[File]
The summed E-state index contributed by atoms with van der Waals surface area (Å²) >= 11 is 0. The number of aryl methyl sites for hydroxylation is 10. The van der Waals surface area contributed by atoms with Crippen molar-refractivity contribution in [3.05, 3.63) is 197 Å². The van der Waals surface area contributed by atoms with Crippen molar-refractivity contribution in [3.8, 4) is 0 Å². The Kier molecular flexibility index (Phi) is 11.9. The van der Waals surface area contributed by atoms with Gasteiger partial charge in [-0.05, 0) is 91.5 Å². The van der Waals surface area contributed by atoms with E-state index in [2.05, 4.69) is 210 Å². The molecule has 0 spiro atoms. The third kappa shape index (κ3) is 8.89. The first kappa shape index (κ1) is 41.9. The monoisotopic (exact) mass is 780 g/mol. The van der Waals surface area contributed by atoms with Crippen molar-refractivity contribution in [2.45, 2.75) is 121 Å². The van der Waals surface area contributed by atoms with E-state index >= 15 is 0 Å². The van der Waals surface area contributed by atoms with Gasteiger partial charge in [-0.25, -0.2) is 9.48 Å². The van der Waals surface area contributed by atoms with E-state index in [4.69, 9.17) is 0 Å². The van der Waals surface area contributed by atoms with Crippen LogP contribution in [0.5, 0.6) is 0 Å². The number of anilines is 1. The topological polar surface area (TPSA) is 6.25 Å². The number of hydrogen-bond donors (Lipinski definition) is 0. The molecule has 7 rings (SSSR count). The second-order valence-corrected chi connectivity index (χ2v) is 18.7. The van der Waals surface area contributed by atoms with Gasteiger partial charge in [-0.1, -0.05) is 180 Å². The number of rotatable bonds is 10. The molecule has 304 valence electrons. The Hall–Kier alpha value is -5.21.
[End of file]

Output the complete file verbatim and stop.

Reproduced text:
The summed E-state index contributed by atoms with van der Waals surface area (Å²) >= 11 is 0. The number of aryl methyl sites for hydroxylation is 10. The van der Waals surface area contributed by atoms with Crippen molar-refractivity contribution in [3.05, 3.63) is 197 Å². The van der Waals surface area contributed by atoms with Crippen molar-refractivity contribution in [3.8, 4) is 0 Å². The Kier molecular flexibility index (Phi) is 11.9. The van der Waals surface area contributed by atoms with Gasteiger partial charge in [-0.05, 0) is 91.5 Å². The van der Waals surface area contributed by atoms with E-state index in [2.05, 4.69) is 210 Å². The molecule has 0 spiro atoms. The third kappa shape index (κ3) is 8.89. The first kappa shape index (κ1) is 41.9. The monoisotopic (exact) mass is 780 g/mol. The van der Waals surface area contributed by atoms with Crippen molar-refractivity contribution in [2.45, 2.75) is 121 Å². The van der Waals surface area contributed by atoms with E-state index >= 15 is 0 Å². The van der Waals surface area contributed by atoms with Gasteiger partial charge in [-0.25, -0.2) is 9.48 Å². The van der Waals surface area contributed by atoms with E-state index in [4.69, 9.17) is 0 Å². The van der Waals surface area contributed by atoms with Crippen LogP contribution in [0.5, 0.6) is 0 Å². The number of anilines is 1. The topological polar surface area (TPSA) is 6.25 Å². The number of hydrogen-bond donors (Lipinski definition) is 0. The molecule has 7 rings (SSSR count). The second-order valence-corrected chi connectivity index (χ2v) is 18.7. The van der Waals surface area contributed by atoms with Gasteiger partial charge in [-0.1, -0.05) is 180 Å². The number of rotatable bonds is 10. The molecule has 304 valence electrons. The Hall–Kier alpha value is -5.21.